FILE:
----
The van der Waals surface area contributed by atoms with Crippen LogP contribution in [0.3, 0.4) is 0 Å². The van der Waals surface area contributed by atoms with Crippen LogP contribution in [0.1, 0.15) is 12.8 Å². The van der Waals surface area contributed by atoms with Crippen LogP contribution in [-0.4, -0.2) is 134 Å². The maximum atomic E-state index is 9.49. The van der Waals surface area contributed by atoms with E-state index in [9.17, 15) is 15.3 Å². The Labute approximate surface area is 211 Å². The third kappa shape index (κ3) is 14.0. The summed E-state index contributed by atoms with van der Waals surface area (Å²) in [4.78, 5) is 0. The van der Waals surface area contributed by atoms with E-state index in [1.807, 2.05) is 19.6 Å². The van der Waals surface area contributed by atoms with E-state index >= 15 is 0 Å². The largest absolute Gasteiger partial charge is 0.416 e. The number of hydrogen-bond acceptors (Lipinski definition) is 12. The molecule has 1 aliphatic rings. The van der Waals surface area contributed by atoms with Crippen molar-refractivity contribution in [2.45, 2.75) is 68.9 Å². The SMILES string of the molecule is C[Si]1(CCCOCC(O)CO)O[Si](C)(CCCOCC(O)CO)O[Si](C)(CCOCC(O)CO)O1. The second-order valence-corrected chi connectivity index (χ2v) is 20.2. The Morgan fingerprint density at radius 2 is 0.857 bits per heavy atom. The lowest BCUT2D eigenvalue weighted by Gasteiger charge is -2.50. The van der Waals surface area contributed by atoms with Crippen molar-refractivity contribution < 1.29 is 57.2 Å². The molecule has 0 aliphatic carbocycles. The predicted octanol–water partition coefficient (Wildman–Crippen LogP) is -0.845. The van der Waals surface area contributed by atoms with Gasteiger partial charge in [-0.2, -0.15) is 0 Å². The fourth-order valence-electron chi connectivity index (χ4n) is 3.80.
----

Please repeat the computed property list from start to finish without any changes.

The van der Waals surface area contributed by atoms with Crippen LogP contribution in [0.3, 0.4) is 0 Å². The van der Waals surface area contributed by atoms with Crippen LogP contribution in [0.1, 0.15) is 12.8 Å². The van der Waals surface area contributed by atoms with Crippen LogP contribution in [-0.4, -0.2) is 134 Å². The maximum atomic E-state index is 9.49. The van der Waals surface area contributed by atoms with E-state index in [9.17, 15) is 15.3 Å². The Labute approximate surface area is 211 Å². The third kappa shape index (κ3) is 14.0. The summed E-state index contributed by atoms with van der Waals surface area (Å²) in [4.78, 5) is 0. The van der Waals surface area contributed by atoms with E-state index in [1.807, 2.05) is 19.6 Å². The van der Waals surface area contributed by atoms with E-state index >= 15 is 0 Å². The largest absolute Gasteiger partial charge is 0.416 e. The number of hydrogen-bond acceptors (Lipinski definition) is 12. The molecule has 1 aliphatic rings. The van der Waals surface area contributed by atoms with Crippen molar-refractivity contribution in [2.45, 2.75) is 68.9 Å². The SMILES string of the molecule is C[Si]1(CCCOCC(O)CO)O[Si](C)(CCCOCC(O)CO)O[Si](C)(CCOCC(O)CO)O1. The second-order valence-corrected chi connectivity index (χ2v) is 20.2. The Morgan fingerprint density at radius 2 is 0.857 bits per heavy atom. The lowest BCUT2D eigenvalue weighted by Gasteiger charge is -2.50. The van der Waals surface area contributed by atoms with Crippen molar-refractivity contribution < 1.29 is 57.2 Å². The molecule has 0 aliphatic carbocycles. The predicted octanol–water partition coefficient (Wildman–Crippen LogP) is -0.845. The van der Waals surface area contributed by atoms with Gasteiger partial charge in [-0.2, -0.15) is 0 Å². The fourth-order valence-electron chi connectivity index (χ4n) is 3.80.